Over the past decade, predicting the weather, and understanding the changes in climate, has emerged as one of the most important and topical areas of scientific endeavour.

NIWA today released a report reviewing its seven station temperature series, which adds to its analysis of New Zealand’s temperature trends over the past 100 years.

New climate modelling shows seasonal snow levels at New Zealand ski areas will be reduced by the effects of climate change in the coming years, but the good news is the loss may actually be less than originally anticipated and we should be able to continue to make snow, even under a more extreme climate scenario.

Stormwater 2011

3 May 2011 to 6 May 2011

The Stormwater Special Interest Group of Water NZ is holding the 7th South Pacific Stormwater Conference on the 3rd-6th May at the Sky City Convention Centre, Auckland, NZ.
The aim of the 2011 conference is to provide delegates with an opportunity to:

* Upskill in various areas of stormwater science and management
* Network with peers
* Hear new and cutting edge stormwater information

Suggested themes for sessions at the 2011 conference include:

* Low impact design and development
* Success in Stormwater management
* Climate change
* Stormwater and Public Health
* Catchment management

NIWA's work on long-term temperature trends has been subject to various review processes.

Temperature measurements for the Nile St Vicarage in Nelson have now been digitised. These records were used in the NIWA seven-station temperature series

Hokitika temperature data used in the NIWA seven-station temperature series have now been split into two stations

Temperature data for December 1927 at Kelburn (agent number 3385) have been added to the NIWA Climate Database. Kelburn is one of the sites used to create the 'Wellington' record for the NIWA seven-station temperature series.

This note outlines a correction made the NIWA seven-station temperature series relating to an incorrect value of monthly mean temperature for Waingawa for April 1910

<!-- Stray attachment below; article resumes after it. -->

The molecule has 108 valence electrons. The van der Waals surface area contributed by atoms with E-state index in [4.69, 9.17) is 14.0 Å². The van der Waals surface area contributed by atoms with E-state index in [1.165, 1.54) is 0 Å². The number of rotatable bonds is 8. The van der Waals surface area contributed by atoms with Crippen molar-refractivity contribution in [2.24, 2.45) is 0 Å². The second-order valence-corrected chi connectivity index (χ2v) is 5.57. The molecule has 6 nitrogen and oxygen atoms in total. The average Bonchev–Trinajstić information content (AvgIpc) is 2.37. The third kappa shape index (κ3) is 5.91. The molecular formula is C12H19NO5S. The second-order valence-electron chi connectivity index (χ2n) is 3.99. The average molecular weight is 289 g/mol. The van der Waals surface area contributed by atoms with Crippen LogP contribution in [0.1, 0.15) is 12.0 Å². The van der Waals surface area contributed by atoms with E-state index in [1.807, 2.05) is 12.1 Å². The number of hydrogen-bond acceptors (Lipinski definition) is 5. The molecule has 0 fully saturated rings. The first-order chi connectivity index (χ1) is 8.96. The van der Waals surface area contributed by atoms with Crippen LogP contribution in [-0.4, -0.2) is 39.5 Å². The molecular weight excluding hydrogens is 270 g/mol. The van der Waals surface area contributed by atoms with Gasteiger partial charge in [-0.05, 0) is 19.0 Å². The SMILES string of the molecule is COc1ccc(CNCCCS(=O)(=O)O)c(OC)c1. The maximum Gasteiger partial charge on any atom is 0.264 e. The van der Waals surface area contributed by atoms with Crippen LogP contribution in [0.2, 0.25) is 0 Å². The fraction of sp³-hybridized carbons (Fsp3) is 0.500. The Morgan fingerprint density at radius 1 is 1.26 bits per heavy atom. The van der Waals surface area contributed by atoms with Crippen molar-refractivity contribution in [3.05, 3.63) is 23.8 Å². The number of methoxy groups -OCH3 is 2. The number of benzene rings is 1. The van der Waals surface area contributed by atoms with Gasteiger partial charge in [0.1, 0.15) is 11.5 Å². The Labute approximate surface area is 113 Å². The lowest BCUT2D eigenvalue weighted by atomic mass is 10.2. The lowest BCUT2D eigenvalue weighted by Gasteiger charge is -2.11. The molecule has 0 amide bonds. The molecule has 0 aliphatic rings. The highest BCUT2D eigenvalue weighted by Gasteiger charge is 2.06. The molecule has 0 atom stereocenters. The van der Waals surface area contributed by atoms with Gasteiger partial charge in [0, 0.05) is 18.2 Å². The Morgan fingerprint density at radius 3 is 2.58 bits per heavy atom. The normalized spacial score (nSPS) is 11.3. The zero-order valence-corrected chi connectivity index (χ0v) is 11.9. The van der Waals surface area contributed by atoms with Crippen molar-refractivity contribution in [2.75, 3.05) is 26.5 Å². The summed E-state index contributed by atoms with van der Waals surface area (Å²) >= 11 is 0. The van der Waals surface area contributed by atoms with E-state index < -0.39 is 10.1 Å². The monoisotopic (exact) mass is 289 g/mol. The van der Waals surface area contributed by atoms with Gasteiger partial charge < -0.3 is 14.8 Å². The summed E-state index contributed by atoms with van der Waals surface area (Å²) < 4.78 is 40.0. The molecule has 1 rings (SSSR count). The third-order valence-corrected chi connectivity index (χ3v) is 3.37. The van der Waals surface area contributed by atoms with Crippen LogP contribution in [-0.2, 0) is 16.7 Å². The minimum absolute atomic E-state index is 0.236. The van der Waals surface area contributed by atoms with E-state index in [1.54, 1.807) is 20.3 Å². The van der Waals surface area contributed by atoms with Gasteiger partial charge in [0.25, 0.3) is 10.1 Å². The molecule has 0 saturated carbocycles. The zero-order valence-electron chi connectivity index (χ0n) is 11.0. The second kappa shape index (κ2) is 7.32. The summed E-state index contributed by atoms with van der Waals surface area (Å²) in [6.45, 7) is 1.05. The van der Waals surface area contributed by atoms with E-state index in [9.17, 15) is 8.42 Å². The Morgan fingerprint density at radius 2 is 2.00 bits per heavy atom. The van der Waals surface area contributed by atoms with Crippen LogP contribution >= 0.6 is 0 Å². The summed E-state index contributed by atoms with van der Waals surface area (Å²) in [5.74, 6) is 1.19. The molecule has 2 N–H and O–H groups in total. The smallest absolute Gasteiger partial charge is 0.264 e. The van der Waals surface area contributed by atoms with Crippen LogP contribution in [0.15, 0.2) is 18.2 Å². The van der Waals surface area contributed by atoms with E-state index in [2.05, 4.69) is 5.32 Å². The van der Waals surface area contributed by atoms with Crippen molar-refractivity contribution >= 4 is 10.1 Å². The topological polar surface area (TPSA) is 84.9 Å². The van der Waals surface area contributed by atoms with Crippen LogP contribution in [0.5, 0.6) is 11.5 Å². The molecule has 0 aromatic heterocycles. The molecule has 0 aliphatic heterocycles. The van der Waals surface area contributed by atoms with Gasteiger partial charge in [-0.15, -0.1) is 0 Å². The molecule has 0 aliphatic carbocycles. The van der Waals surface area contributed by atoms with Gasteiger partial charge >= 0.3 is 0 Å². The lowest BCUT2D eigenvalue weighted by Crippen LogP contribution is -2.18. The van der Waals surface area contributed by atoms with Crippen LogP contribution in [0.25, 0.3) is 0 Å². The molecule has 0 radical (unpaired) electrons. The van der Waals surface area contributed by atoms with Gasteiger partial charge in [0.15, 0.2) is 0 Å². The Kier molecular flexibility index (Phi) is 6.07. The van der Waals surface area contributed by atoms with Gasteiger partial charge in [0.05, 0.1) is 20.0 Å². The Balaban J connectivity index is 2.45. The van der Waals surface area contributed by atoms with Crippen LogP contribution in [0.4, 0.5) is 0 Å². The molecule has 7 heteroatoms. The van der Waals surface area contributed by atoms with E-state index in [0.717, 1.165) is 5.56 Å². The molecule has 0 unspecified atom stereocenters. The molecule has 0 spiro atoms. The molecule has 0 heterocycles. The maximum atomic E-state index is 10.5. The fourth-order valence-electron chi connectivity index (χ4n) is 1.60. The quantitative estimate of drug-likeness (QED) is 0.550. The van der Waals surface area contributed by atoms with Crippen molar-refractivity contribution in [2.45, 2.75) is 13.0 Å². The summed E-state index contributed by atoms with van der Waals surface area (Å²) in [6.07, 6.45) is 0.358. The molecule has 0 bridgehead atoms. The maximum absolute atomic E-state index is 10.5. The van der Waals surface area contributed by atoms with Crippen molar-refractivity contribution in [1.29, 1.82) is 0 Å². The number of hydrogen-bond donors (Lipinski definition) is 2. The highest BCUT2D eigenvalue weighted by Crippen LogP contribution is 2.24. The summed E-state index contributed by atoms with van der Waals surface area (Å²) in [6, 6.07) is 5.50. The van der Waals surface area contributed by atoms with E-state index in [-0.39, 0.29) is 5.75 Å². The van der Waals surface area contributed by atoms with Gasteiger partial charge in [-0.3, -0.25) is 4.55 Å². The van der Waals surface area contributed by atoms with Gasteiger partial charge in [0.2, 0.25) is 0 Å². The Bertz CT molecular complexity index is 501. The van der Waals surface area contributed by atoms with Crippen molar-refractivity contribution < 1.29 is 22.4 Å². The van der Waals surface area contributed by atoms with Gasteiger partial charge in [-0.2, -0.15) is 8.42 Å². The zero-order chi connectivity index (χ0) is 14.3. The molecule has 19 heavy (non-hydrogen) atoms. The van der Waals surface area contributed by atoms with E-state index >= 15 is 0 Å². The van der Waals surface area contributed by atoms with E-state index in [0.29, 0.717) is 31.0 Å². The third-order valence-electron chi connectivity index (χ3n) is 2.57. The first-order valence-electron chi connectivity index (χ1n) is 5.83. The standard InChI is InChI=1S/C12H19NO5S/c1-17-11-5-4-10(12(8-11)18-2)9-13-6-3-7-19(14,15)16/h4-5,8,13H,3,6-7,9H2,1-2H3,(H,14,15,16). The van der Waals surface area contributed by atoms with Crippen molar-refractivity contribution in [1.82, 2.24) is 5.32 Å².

This page lists any technical changes relating to data in the seven-station temperature series, and provides links for more detail.

In-filling of missing data for ‘Masterton’ in 2016 (implemented June 2016)

Reason:

Missing data at Martinborough in April and May 2016

Effect of change on 100-year warming trend:                                                                         

Minimal

Effect of change on the year 2016 setting a new record for warmest year:

Small, and not sufficient to deny 2016 as the 7-station annual temperature record

Full details

Revised 1945 Hokitika adjustment (implemented February 2016)

Reason:

Further analysis of the Hokitika adjustments suggested that the smaller of the two options in the NIWA 2010 Review was more appropriate.

Effect of change on 100-year warming trend:

The revised 1945 adjustment reduces the warming trend at Hokitika by 0.22°C/century, and therefore the overall 7-station warming trend by about 0.03°C/century.

Full details

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Key contacts

Chief Scientist - Climate, Atmosphere and Hazards
Principal Scientist-Marine Biogeochemistry
Principal Scientist - Climate Applications
Principal Scientist - Atmosphere and Climate
Principal Scientist - Climate

All staff working on this subject

Principal Scientist - Coastal and Estuarine Physical Processes
Principal Scientist - Climate
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Marine Biogeochemistry Technician
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Coastal and Estuarine Physical Processes Scientist
Principal Scientist - Atmosphere
Principal Scientist-Marine Biogeochemistry
Principal Scientist - Climate Applications
Emeritus Researcher – Atmospheric Radiation
Principal Scientist - Atmosphere and Climate
Principal Scientist - Climate
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Marine Physics Modeller
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Freshwater Fisheries Ecologist
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Physical Oceanographer
Principal Scientist - Coastal and Estuarine Physical Processes
Chief Scientist - Climate, Atmosphere and Hazards
Atmospheric Scientist
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Freshwater Fish Ecologist
Environmental Economist